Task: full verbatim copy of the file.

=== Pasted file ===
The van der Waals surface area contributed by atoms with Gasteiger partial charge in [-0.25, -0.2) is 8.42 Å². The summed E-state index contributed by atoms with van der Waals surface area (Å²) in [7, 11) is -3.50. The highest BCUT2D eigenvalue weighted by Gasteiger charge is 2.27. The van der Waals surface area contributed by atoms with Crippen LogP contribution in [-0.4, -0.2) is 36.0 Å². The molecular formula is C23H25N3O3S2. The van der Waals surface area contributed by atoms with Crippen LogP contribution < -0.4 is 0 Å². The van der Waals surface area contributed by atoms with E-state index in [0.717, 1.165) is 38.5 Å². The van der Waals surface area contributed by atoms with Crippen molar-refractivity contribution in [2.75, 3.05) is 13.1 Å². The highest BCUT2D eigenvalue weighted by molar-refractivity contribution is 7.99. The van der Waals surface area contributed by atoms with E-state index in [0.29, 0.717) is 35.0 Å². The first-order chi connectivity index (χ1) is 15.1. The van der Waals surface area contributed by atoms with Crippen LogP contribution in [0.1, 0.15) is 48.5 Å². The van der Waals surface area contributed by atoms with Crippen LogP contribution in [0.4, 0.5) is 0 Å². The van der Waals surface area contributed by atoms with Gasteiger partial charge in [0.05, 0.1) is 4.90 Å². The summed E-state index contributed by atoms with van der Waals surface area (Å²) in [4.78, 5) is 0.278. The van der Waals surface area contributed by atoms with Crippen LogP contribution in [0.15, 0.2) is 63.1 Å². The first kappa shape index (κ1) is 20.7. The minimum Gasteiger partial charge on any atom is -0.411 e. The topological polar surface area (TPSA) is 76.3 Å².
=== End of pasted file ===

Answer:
The van der Waals surface area contributed by atoms with Gasteiger partial charge in [-0.25, -0.2) is 8.42 Å². The summed E-state index contributed by atoms with van der Waals surface area (Å²) in [7, 11) is -3.50. The highest BCUT2D eigenvalue weighted by Gasteiger charge is 2.27. The van der Waals surface area contributed by atoms with Crippen LogP contribution in [-0.4, -0.2) is 36.0 Å². The molecular formula is C23H25N3O3S2. The van der Waals surface area contributed by atoms with Crippen LogP contribution < -0.4 is 0 Å². The van der Waals surface area contributed by atoms with E-state index in [0.717, 1.165) is 38.5 Å². The van der Waals surface area contributed by atoms with Crippen molar-refractivity contribution in [2.75, 3.05) is 13.1 Å². The highest BCUT2D eigenvalue weighted by molar-refractivity contribution is 7.99. The van der Waals surface area contributed by atoms with E-state index in [0.29, 0.717) is 35.0 Å². The first-order chi connectivity index (χ1) is 15.1. The van der Waals surface area contributed by atoms with Crippen LogP contribution in [0.1, 0.15) is 48.5 Å². The van der Waals surface area contributed by atoms with Crippen LogP contribution in [0.4, 0.5) is 0 Å². The van der Waals surface area contributed by atoms with Gasteiger partial charge in [0.05, 0.1) is 4.90 Å². The summed E-state index contributed by atoms with van der Waals surface area (Å²) in [4.78, 5) is 0.278. The van der Waals surface area contributed by atoms with Crippen LogP contribution in [0.15, 0.2) is 63.1 Å². The first kappa shape index (κ1) is 20.7. The minimum Gasteiger partial charge on any atom is -0.411 e. The topological polar surface area (TPSA) is 76.3 Å².